▶ Watch Video: Rep. Liz Cheney looks to the future after Wyoming primary loss

Rep. Liz Cheney — a vocal critic of former President Donald Trump — has signaled that she may leave the GOP, saying, “If [Trump] is the nominee, I won’t be a Republican.”

“I certainly will do whatever it takes to make sure Donald Trump isn’t anywhere close to the Oval Office,” the Wyoming Republican told Texas Tribune CEO Evan Smith at the paper’s festival on Saturday.

Cheney also said Saturday that she would be willing to stump for Democrats, the first time she has said so explicitly. The comments were made in response to a question about Wyoming gubernatorial candidate Kari Lake, a supporter of Trump’s false claims that the 2020 election was stolen.

“I am going to do everything I can to make sure that Kari Lake is not elected,” Cheney said, to which Smith asked if that meant potentially campaigning for Democrats. 

Cheney’s response: “Yes, it does.”

Cheney has served as the representative for Wyoming’s at-large congressional district since 2017 — but she was defeated soundly in her August primary against Trump-backed challenger Harriet Hageman.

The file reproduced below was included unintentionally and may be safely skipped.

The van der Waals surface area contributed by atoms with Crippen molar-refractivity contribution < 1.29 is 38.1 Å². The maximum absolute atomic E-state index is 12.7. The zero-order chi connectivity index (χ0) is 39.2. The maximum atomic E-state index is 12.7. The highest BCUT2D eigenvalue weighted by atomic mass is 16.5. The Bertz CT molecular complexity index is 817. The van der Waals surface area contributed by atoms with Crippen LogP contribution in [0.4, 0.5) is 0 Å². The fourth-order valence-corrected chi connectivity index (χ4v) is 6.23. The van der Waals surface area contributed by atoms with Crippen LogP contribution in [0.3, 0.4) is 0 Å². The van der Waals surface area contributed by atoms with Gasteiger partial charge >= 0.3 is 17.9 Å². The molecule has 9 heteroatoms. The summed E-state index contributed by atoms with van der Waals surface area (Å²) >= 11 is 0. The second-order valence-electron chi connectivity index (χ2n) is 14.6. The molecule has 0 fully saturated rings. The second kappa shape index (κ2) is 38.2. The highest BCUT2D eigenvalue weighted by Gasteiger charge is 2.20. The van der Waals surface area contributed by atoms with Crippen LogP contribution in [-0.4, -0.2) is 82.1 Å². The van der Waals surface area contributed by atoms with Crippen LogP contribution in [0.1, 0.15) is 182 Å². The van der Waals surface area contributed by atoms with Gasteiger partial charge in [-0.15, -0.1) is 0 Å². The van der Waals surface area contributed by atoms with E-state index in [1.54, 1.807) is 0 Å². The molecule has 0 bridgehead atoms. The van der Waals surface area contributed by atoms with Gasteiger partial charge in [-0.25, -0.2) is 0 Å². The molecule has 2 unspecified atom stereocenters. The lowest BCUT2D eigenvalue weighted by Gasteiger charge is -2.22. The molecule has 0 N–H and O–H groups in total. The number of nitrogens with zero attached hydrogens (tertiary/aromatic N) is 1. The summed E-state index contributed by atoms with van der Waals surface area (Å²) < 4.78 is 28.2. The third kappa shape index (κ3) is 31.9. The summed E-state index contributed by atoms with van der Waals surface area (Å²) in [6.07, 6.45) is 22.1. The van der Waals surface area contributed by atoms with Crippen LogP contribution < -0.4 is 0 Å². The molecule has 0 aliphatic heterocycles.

Cheney is the vice chair of the House committee investigating the Jan. 6, 2021 attack on the U.S. Capitol, one of only two Republicans on the committee. Cheney is also one of only 10 House Republicans who voted to impeach Trump. Both were positions that appeared to work against her during her campaign for reelection. 

Only two of the 10 GOP House members who voted to impeach Trump survived their primary challenges, while three others were defeated and four chose to either retire or not seek reelection. According to NPR, the majority of candidates Trump endorsed in the 2022 midterms have prevailed, and also said that they support the former president’s false claims about the 2020 election.

In her concession speech last month, Cheney said, “We must be very clear-eyed about the threat we face and about what is required to defeat it. I have said since January 6 that I will do whatever it takes to ensure Donald Trump is never again anywhere near the Oval Office, and I mean it.”

U.S. Rep. Liz Cheney (R-WY) gives a concession speech to supporters during a primary night event on August 16, 2022 in Jackson, Wyoming.

Alex Wong / Getty Images

Cheney’s term will end on Jan. 3, 2023. Speculation has brewed around a potential presidential bid for Cheney in 2024, but she has not made any definitive public statements one way or the other on the matter. When Smith asked Cheney whether she planned to announce her candidacy, Cheney deflected:

“What are we going to do to make sure that our kids know what it means to have peaceful transfers of power?” she responded. “And what are we going to do to make sure that we don’t contribute to the unraveling of the Republic? … That’s what I’m focused on.”